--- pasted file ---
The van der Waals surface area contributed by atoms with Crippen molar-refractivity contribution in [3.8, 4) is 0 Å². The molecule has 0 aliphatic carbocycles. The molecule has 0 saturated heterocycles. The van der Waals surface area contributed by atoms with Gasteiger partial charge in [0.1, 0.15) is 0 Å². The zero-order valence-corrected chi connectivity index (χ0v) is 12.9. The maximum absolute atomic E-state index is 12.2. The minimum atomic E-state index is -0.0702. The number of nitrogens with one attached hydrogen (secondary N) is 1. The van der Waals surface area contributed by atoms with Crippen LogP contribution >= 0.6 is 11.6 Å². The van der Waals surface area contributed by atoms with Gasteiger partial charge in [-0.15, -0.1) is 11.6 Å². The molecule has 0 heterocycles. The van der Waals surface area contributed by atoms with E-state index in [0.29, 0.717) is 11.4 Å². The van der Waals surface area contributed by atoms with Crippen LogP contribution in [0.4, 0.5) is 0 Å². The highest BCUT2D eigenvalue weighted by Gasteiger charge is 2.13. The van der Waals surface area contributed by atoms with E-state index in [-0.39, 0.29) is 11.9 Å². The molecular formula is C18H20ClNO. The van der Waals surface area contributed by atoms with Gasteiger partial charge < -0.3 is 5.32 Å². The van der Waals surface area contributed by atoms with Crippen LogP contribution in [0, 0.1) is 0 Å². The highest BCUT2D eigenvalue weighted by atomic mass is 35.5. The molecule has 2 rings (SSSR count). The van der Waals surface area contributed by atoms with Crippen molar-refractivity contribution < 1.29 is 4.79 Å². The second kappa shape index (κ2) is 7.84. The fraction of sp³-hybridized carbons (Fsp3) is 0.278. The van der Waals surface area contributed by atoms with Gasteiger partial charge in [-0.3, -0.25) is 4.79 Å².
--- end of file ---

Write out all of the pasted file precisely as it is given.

The van der Waals surface area contributed by atoms with Crippen molar-refractivity contribution in [3.8, 4) is 0 Å². The molecule has 0 aliphatic carbocycles. The molecule has 0 saturated heterocycles. The van der Waals surface area contributed by atoms with Gasteiger partial charge in [0.1, 0.15) is 0 Å². The zero-order valence-corrected chi connectivity index (χ0v) is 12.9. The maximum absolute atomic E-state index is 12.2. The minimum atomic E-state index is -0.0702. The number of nitrogens with one attached hydrogen (secondary N) is 1. The van der Waals surface area contributed by atoms with Crippen LogP contribution >= 0.6 is 11.6 Å². The van der Waals surface area contributed by atoms with Gasteiger partial charge in [-0.15, -0.1) is 11.6 Å². The molecule has 0 heterocycles. The van der Waals surface area contributed by atoms with E-state index in [0.29, 0.717) is 11.4 Å². The van der Waals surface area contributed by atoms with Crippen LogP contribution in [0.4, 0.5) is 0 Å². The highest BCUT2D eigenvalue weighted by Gasteiger charge is 2.13. The van der Waals surface area contributed by atoms with E-state index in [-0.39, 0.29) is 11.9 Å². The molecular formula is C18H20ClNO. The van der Waals surface area contributed by atoms with Gasteiger partial charge < -0.3 is 5.32 Å². The van der Waals surface area contributed by atoms with Crippen LogP contribution in [0, 0.1) is 0 Å². The highest BCUT2D eigenvalue weighted by atomic mass is 35.5. The molecule has 2 rings (SSSR count). The van der Waals surface area contributed by atoms with Crippen molar-refractivity contribution < 1.29 is 4.79 Å². The second kappa shape index (κ2) is 7.84. The fraction of sp³-hybridized carbons (Fsp3) is 0.278. The van der Waals surface area contributed by atoms with Gasteiger partial charge in [-0.3, -0.25) is 4.79 Å².